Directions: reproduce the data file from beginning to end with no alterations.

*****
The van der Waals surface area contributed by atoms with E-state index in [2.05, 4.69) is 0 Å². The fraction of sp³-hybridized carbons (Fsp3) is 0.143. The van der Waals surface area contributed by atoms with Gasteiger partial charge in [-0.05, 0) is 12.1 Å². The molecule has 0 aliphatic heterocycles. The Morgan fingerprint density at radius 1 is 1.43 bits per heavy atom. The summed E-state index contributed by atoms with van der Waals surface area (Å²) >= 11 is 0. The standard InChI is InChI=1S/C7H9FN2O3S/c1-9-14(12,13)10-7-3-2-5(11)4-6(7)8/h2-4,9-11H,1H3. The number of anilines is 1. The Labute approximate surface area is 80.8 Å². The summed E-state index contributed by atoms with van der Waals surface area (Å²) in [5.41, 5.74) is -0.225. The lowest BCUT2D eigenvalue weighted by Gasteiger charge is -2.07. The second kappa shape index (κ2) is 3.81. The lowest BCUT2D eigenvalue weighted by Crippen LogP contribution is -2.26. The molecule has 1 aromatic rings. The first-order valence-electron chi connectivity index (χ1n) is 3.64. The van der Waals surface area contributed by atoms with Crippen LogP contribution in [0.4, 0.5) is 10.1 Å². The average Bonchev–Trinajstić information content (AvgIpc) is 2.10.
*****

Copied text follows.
The van der Waals surface area contributed by atoms with E-state index in [2.05, 4.69) is 0 Å². The fraction of sp³-hybridized carbons (Fsp3) is 0.143. The van der Waals surface area contributed by atoms with Gasteiger partial charge in [-0.05, 0) is 12.1 Å². The molecule has 0 aliphatic heterocycles. The Morgan fingerprint density at radius 1 is 1.43 bits per heavy atom. The summed E-state index contributed by atoms with van der Waals surface area (Å²) >= 11 is 0. The standard InChI is InChI=1S/C7H9FN2O3S/c1-9-14(12,13)10-7-3-2-5(11)4-6(7)8/h2-4,9-11H,1H3. The number of anilines is 1. The Labute approximate surface area is 80.8 Å². The summed E-state index contributed by atoms with van der Waals surface area (Å²) in [5.41, 5.74) is -0.225. The lowest BCUT2D eigenvalue weighted by Gasteiger charge is -2.07. The second kappa shape index (κ2) is 3.81. The lowest BCUT2D eigenvalue weighted by Crippen LogP contribution is -2.26. The molecule has 1 aromatic rings. The first-order valence-electron chi connectivity index (χ1n) is 3.64. The van der Waals surface area contributed by atoms with Crippen LogP contribution in [0.4, 0.5) is 10.1 Å². The average Bonchev–Trinajstić information content (AvgIpc) is 2.10.